Naturally occurring glass in a form of obsidian was used even by Stone Age societies whose members utilized it to produce sharp cutting tools. However, the archaeological evidence suggests that the first true glass was made somewhere in north coastal Syria, Mesopotamia or Old Kingdom Egypt. Egypt, with its preserving climate, is a place where we can find a lot of early glass items. Glass beads are thought to be the earliest man-made glass products and date back to 3500 BC. They have been found in Egypt and Eastern Mesopotamia. The oldest fragments of glass vases are said to originate in Mesopotamia 1600 BC. A rapid growth in glass making techniques is assigned to the area of Late Bronze.
By the 15th century BC, Western Asia, Crate and Egypt became extensive glass producers. They knew and safely guarded a technological secret of initial fusing of glass from raw material. Glass workers in other areas of the world had access only to imported pre-formed glass forms. There is lack of evidence how glass advanced between 15th and 9th century BC. Over these years glass production was centred in Alexandria. From this place it spread to Italy. The Hellenistic period brought many new techniques of glass production, and glass became to be used in making larger pieces, such as table ware. During this period, colorless and decoloured glass became valued, and methods to have it created studied in a more comprehensive way.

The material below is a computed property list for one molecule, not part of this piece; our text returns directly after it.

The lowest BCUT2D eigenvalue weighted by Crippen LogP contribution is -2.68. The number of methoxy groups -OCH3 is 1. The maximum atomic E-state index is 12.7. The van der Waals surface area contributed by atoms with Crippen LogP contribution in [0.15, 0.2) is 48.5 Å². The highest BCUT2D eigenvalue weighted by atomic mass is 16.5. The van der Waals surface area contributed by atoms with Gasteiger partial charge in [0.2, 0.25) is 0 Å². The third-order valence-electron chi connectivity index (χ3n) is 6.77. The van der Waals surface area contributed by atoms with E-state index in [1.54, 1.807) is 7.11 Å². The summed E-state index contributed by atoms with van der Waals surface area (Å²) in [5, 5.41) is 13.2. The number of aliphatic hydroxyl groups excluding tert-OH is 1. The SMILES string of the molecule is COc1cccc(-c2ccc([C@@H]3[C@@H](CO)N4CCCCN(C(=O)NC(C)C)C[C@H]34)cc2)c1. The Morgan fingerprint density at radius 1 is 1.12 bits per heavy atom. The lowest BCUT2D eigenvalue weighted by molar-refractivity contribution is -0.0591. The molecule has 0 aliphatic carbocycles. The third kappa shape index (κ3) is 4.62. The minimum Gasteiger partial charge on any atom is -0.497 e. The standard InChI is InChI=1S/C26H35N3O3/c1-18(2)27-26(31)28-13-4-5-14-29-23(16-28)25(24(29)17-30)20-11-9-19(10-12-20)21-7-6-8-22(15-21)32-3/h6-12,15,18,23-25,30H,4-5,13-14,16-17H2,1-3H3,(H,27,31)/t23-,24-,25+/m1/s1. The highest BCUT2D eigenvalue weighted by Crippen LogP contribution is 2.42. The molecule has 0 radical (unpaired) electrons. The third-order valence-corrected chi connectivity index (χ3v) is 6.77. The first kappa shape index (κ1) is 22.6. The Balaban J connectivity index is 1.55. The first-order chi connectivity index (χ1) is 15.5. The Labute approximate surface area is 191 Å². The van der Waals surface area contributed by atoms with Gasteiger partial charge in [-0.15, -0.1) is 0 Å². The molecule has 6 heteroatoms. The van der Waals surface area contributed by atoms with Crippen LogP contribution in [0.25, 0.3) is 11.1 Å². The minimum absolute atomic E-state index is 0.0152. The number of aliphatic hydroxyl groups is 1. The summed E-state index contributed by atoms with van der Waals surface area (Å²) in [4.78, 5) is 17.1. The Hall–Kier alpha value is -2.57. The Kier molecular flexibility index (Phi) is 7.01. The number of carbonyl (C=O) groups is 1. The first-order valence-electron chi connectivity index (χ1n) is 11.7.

However, it was only the first century BC that brought a real revolution: glass blowing technique was discovered on the Syro-Palestinian coast. This technique involved blowing glass inside moulds by using a long thin tube which since then has changed very little. This way they produced a variety of hallow glass items. Until then the process of creating a small glass item was very prolonged in time; it could take several days to make the product by casting, core forming or cutting. The introduction of glass blowing led to significant changes in the glass making process and contributed to making glass vessels easy and inexpensive to produce. Then, ancient Romans began blowing glass inside moulds which increased shape possibilities for hollow glass items. The Romans were responsible for spreading glassmaking technology and creating foundations for developing glasswork traditions across Western Europe.
During the rule of Emperor Augustus, glass usage flourished across France, German and other European countries. Also the Romans as the first ones began using glass in architecture when clear glass was discovered in Alexandria around 100 AD. However, the decline of the Roman Empire led to the slowing down of the progress in glass making. The archaeological discoveries from the 7th and 8th century show the transition from ancient to Middle Ages ways of producing glass, and in the 10th century a new technique of glassmaking, when soda glass is replaced with potash obtained from the burning trees, was initiated. The Middle Age introduced Venice as a main actor in glass making in the Western World.